Neutral density filters are often underrated because of the simplicity of their purpose. They’re also something of a mystery to many novice photographers. With a little know-how, they’re actually very versatile tools. This article will explain what ND filters do and explore some creative ways to use them.
Opening photo: “The Kelpies”, ©Melvin Lim
…an ND filter is about as simple as it gets…
What a Neutral Density Filter Is
The name might be a bit confusing, but the purpose of an ND filter is about as simple as it gets: it reduces the amount of light that reaches the film or sensor. This is often stated as the light that passes trough the lens, however some filters can be mounted at the rear of the lens. Theoretically, a neutral density filter reduces all wavelengths of light equally, hence the name.
There are three basic types of ND filters: solid, graduated and variable. We’ll discuss this in more detail later in the post.
Why You Should Want One
You can reduce the amount of light that reaches your recording medium by using a narrow aperture or a faster shutter speed. Heck, you can also lower your ISO setting to compensate for too much light. So, why in the world would you need to add a filter?
The simple answer is to overcome exposure obstacles presented by some situations. For instance, let’s say you need to shoot at a wide aperture for shallow depth of field on a sunny day. Even at ISO100, you may not be able to set your shutter speed high enough to avoid overexposure. Adding an ND filter will let you get that bright light under control.
That’s only one example. Here are a few other common uses for neutral density filters:
- Blurring motion (such as moving water)
- Enabling a wider aperture setting to avoid diffraction
- Extended exposure times for effects like light painting
- Enabling a slower shutter speed for flash photography
- Reducing the visibility of people or other moving objects from a scene
The list could get much longer, but let’s look at a few of those a bit more closely.
Motion blur: Deliberately blurring motion in an image can be used for a number of creative effects. An ND filter can be used to allow you to increase the exposure time to achieve them, particularly outdoors during daylight hours. Some of the most common effects are created by taking long exposures of moving water or clouds.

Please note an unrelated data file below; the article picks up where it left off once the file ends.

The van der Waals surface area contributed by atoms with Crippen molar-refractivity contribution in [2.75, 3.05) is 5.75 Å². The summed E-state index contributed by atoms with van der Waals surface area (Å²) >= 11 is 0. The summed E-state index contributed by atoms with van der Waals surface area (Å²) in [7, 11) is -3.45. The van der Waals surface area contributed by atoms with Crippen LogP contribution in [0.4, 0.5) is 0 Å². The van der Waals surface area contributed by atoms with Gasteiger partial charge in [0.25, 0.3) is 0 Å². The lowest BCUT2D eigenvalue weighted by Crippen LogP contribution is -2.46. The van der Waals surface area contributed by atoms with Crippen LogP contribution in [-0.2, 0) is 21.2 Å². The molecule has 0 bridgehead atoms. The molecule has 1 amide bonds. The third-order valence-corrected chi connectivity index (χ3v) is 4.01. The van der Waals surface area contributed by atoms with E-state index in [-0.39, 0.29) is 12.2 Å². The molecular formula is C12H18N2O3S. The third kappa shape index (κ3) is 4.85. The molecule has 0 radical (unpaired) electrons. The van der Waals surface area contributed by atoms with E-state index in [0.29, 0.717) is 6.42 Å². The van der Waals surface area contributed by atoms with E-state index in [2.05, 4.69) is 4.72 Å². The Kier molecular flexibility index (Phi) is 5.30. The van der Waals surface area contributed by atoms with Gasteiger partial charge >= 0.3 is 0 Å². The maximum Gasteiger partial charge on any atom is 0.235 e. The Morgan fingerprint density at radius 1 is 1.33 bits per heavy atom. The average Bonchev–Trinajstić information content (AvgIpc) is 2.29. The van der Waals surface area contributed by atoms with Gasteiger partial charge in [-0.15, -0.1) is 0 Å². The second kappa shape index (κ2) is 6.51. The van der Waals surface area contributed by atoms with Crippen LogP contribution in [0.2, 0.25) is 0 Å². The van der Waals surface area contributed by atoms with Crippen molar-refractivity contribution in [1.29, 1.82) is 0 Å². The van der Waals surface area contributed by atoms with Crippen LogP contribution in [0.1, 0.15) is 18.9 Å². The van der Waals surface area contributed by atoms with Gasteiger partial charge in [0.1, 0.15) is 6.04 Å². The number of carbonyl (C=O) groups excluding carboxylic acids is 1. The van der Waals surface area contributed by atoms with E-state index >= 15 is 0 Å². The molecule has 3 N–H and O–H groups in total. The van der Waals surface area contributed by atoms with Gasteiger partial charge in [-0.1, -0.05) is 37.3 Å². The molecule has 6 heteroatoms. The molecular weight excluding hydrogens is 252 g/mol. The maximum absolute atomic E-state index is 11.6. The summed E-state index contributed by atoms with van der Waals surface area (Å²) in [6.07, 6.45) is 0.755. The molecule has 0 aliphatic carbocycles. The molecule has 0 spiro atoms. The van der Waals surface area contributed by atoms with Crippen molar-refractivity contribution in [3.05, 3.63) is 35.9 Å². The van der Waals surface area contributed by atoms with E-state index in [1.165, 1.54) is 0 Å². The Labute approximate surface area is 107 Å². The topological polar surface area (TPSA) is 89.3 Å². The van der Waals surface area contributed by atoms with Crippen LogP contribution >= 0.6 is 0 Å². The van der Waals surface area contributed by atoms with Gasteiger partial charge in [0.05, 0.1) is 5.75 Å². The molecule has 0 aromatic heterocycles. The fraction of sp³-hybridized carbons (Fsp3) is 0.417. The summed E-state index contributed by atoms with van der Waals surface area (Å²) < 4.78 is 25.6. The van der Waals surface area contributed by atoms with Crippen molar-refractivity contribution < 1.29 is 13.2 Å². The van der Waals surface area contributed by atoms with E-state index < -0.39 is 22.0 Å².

We’ll examine these techniques more closely in an upcoming article on daytime long exposures.
Reducing the visibility of moving objects: Have you ever visited a popular tourist attraction and wished you could remove all the people from your photos? Try adding a 10- to 20-stop filter to your tripod-mounted camera. By lengthening the exposure, people moving in and out of the frame won’t reflect enough light to be completely visible. If you’re lucky, you can eliminate them completely!
You can also create “ghost vehicles” this way, not to mention unusual “selfies” by walking into the frame, then standing still long enough for the camera to “see” you.
With an ND filter, you can even paint with light during the daylight hours!
Light painting: The fun and fascination of working with moving lights at night can be enhanced by adding a neutral density filter to allow you more time to manipulate the light-emanating objects. This can be helpful in creating “spheres”, spirals or similar effects that can take time to “build”. With an ND filter, you can even paint with light during the daylight hours!
Light painting and other techniques will also be covered in greater detail in an upcoming article.
Flash sync speed: One of the lesser-known uses for these tools is reducing the Ev of a scene to reduce the shutter speed to the maximum allowable setting. The result of shooting at a higher speed with a focal plane camera will be a black band in your image caused by the shutter curtains.
ND filters are rated in several different ways and the differences can be confusing. Here’s a basic description of each rating method:
F-stop reduction (2-stop, etc.): This method is pretty straightforward. It simply describes the light reduction provided in terms of f/stops. This helps determine the exposure difference in a way photographers are familiar with. Generally speaking, standard filters are available from 2 to 20 stops of exposure value.
Filter factor (ND2, ND4, etc.): These numbers represent the factor that can be applied to determine the light reduction. They’re proportional to full exposure stops, so each number represents double or half the amount of light reduction.
Optical Density (0.3, 0.6, etc.): This rating method is quite common among filter manufacturers. These numbers represent the actual portion of the light that’s reduced by a filter.